The closely watched deliberations of the so-called “supercommittee” on deficit reduction represent an inflection point, not just for congressional efforts to rein in federal deficits and begin paying down America’s public debt, but also for the growth prospects of the US economy. The supercommittee’s assignment is no easy task, to be sure, but it offers a clear mandate to focus federal spending on things that will increase efficiency and maximize return on investment while minimizing waste.
That is why BSA joined a coalition of leading technology associations in urging the Joint Committee on Deficit Reduction to leverage information technology for deficit reduction. In an October 27 letter to the supercommittee’s co-chairs, Sen. Patty Murray (D-Wash.) and Rep. Jeb Hensarling (R-Texas), BSA and five other technology associations — TechNet, the Consumer Electronics Association, the Information Technology Industry Council, the Silicon Valley Leadership Group, and TechAmerica — proposed a series of tax reforms, targeted investments, and debt-stabilizing measures.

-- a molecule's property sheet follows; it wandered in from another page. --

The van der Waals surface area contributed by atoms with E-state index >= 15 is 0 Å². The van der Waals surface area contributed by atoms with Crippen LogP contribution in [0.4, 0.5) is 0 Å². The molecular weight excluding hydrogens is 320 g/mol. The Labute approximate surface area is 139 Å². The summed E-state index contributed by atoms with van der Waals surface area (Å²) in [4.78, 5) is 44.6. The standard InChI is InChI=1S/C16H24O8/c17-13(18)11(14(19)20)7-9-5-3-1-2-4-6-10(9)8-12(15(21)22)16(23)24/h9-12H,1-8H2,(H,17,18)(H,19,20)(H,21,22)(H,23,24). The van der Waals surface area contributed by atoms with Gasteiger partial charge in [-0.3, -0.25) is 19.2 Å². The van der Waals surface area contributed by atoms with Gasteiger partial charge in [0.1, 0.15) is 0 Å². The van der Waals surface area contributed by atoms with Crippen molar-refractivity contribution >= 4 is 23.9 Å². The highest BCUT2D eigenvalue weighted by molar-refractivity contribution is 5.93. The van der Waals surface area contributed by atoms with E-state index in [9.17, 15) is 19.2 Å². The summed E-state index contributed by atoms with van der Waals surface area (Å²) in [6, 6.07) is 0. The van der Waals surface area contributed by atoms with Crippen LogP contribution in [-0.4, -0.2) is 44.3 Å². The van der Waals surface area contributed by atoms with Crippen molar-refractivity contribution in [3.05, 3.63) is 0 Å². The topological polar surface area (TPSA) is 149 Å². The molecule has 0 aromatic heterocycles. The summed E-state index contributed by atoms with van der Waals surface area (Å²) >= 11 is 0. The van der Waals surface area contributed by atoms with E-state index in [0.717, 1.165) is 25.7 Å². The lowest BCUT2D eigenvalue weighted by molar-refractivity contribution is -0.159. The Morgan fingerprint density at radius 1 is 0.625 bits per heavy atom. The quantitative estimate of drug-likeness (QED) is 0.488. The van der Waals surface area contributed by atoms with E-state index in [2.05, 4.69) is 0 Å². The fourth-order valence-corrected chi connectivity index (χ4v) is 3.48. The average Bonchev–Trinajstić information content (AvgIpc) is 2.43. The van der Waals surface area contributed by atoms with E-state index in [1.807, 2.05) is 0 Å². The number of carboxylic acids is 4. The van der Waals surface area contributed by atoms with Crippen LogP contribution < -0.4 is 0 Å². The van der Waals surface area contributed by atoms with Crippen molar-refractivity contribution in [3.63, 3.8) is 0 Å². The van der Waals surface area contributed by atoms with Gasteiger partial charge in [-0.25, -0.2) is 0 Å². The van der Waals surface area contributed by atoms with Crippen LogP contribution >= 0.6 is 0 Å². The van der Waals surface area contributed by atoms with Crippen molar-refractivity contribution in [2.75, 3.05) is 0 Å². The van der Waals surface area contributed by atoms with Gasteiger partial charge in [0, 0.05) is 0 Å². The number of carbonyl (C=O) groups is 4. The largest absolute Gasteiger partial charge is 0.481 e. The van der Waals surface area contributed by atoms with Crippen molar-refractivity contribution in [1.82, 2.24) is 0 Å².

Taken together, the recommendations constitute a forward-looking agenda for spurring technology innovation. And the real beauty of the agenda is it comes with no new price tag, only positive returns.
Take the government’s use of information technology: BSA’s members are strong proponents of the Obama administration’s “cloud first” initiative, because cloud computing solutions can help transform the way government does its business while saving billions of dollars. Simply put, the cloud lets you do more with less. But even beyond that, embracing the cloud will also help position America to lead the growth of a critical new market.
That’s because there are a host of international policy issues that we have to get right for cloud computing to flourish — things like cross-border data transfers, and privacy and security rules. If the US government is an early adopter, America can stake its claim in that debate. It is the only way to ensure there is a level playing field for US companies to succeed in the cloud era the way they have in previous phases of the IT revolution.
The letter says: “we recommend greater investments in those activities with clear economic benefits because of their transformative potential.” It cites several examples, like scientific research and workforce development, which BSA strongly supports. But worthy of special attention are programs that protect intellectual property, because they are the sine qua non for spurring technology innovation.
In the global economy — especially the IT sector — America has long differentiated itself on its innovative capacity. If we want that to continue, then we have to keep setting the standard with programs that encourage and protect our innovators.